Objective Early detection of gastric cancer has been the topic of major efforts in high prevalence areas. Whether advanced imaging methods, such as second-generation narrow band imaging (2G-NBI) can improve early detection, is unknown. Design This open-label, randomised, controlled tandem trial was conducted in 13 hospitals. Patients at increased risk for gastric cancer were randomly assigned to primary white light imaging (WLI) followed by secondary 2G-NBI (WLI group: n=2258) and primary 2G-NBI followed by secondary WLI (2G-NBI group: n=2265) performed by the same examiner. Suspected early gastric cancer (EGC) lesions in both groups were biopsied. Primary endpoint was the rate of EGC patients in the primary examination. The main secondary endpoint was the positive predictive value (PPV) for EGC in suspicious lesions detected (primary examination). Results EGCs were found in 44 (1.9%) and 53 (2.3%; p=0.412) patients in the WLI and 2G-NBI groups, respectively, during primary EGD. In a post hoc analysis, the overall rate of lesions detected at the second examination was 25% (n=36/145), with no significant differences between groups. PPV for EGC in suspicious lesions was 13.5% and 20.9% in the WLI (50/371 target lesions) and 2G-NBI groups (59/282 target lesions), respectively (p=0.015). Conclusion The overall sensitivity of primary endoscopy for the detection of EGC in high-risk patients was only 75% and should be improved. 2G-NBI did not increase EGC detection rate over conventional WLI. The impact of a slightly better PPV of 2G-NBI has to be evaluated further. Trial registration number UMIN000014503.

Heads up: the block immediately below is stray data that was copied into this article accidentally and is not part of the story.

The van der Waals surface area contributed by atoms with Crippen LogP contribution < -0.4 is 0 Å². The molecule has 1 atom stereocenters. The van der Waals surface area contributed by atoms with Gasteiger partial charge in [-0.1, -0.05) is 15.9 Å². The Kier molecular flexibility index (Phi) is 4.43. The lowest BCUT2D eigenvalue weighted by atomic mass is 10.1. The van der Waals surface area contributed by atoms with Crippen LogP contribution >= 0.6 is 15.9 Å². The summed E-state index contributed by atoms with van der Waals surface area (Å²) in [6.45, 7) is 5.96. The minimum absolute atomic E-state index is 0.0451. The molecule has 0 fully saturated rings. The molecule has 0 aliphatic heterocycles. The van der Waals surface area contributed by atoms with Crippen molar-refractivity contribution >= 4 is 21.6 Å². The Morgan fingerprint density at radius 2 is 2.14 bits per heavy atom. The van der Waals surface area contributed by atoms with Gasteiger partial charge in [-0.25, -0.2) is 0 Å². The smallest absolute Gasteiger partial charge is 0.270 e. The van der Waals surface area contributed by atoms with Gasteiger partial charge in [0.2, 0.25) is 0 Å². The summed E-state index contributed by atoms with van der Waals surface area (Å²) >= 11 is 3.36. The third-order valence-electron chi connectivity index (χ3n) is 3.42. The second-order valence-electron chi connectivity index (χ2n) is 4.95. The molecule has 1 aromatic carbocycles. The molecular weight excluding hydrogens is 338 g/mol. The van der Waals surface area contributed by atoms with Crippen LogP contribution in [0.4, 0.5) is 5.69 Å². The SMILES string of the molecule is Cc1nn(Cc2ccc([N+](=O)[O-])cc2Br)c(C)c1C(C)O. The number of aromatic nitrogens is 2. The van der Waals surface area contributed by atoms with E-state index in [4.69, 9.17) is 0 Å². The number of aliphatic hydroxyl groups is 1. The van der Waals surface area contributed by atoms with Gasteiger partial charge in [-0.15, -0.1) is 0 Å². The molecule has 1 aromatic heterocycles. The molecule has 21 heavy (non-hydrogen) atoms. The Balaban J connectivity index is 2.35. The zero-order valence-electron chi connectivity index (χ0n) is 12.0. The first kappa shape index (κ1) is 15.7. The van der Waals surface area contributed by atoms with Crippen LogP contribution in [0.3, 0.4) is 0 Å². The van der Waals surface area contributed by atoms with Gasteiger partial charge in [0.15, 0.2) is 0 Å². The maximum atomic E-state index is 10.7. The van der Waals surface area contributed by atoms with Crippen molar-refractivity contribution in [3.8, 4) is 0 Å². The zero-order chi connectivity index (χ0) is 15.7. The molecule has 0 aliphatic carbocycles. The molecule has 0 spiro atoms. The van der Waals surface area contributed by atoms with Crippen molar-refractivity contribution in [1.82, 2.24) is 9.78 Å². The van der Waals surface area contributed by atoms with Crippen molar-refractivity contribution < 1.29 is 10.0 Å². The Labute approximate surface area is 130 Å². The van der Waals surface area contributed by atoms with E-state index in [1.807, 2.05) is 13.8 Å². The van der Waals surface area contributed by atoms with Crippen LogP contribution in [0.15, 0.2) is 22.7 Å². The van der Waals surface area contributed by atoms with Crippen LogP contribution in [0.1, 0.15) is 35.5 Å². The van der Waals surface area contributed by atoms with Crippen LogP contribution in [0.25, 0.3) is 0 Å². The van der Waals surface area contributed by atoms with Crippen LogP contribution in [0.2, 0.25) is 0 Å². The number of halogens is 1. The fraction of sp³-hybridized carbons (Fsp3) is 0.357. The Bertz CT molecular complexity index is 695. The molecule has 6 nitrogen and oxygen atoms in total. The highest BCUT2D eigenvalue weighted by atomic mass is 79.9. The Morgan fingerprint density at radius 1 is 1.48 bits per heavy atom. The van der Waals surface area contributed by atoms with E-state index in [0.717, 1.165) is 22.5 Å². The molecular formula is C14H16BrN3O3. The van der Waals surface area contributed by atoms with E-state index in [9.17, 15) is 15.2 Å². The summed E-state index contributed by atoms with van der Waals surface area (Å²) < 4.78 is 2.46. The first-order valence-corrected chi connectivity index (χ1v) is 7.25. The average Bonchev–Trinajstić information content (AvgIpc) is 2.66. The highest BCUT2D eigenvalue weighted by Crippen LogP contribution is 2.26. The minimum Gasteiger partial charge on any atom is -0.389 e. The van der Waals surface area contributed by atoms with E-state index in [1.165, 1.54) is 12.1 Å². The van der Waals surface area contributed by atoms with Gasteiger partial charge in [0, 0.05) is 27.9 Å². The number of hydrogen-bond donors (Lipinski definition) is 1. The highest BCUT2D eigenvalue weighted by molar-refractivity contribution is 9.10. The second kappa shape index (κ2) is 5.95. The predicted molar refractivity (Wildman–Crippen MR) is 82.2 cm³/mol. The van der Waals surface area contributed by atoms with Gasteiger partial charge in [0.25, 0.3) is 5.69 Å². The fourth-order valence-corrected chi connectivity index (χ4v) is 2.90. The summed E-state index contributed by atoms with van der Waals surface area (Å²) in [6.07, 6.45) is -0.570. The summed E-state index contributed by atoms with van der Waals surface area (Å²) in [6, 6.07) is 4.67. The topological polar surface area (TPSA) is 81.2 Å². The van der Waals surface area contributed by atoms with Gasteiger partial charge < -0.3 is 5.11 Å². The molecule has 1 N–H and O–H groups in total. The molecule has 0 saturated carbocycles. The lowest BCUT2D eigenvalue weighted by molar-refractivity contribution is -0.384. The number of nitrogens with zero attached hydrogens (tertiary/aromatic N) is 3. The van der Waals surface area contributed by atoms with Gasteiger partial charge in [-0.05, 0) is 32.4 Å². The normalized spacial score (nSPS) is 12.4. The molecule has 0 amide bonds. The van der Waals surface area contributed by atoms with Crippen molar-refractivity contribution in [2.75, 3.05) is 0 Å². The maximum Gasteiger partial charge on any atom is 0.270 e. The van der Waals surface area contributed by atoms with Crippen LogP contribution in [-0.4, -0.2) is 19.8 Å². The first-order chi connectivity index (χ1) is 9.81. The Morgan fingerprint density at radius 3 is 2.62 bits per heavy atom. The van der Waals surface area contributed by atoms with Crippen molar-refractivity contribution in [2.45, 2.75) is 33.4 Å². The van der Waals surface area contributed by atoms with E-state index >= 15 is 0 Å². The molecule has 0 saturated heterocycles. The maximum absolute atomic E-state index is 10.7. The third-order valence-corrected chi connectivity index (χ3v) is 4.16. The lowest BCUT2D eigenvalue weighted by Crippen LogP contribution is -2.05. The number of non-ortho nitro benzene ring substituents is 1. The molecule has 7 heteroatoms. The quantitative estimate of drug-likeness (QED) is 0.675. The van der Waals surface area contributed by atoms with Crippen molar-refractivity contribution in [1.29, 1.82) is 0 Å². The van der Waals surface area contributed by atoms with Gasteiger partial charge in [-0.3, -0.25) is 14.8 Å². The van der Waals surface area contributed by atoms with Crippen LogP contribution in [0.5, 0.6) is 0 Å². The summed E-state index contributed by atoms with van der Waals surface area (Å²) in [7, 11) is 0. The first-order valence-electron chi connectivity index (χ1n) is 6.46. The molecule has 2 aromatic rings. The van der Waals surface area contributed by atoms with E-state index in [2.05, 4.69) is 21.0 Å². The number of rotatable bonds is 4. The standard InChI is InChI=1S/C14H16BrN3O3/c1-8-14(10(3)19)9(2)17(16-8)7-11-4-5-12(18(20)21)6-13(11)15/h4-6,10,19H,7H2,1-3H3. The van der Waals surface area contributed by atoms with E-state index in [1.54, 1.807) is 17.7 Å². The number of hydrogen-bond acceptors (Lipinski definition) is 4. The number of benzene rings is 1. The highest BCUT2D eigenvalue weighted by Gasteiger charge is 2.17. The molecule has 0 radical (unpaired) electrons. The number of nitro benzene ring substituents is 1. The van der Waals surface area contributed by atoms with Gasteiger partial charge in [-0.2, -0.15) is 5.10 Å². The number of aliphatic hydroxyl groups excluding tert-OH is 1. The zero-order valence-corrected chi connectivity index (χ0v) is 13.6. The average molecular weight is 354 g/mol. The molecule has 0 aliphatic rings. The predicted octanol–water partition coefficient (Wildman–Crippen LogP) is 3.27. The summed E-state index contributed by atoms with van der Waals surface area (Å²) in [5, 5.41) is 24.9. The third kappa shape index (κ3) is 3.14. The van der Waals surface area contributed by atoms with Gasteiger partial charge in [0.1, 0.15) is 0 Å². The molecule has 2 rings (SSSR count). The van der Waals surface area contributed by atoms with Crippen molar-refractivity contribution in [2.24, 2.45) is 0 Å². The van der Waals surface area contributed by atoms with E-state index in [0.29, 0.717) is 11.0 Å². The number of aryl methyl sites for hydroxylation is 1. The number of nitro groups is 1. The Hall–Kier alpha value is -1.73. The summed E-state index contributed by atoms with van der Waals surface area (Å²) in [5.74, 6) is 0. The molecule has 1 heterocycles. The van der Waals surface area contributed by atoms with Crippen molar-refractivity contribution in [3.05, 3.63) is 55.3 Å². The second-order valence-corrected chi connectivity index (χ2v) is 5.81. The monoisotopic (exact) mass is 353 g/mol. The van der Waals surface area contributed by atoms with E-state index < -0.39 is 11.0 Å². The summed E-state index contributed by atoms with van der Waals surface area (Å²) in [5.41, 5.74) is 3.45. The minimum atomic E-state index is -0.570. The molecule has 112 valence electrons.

- gastric cancer
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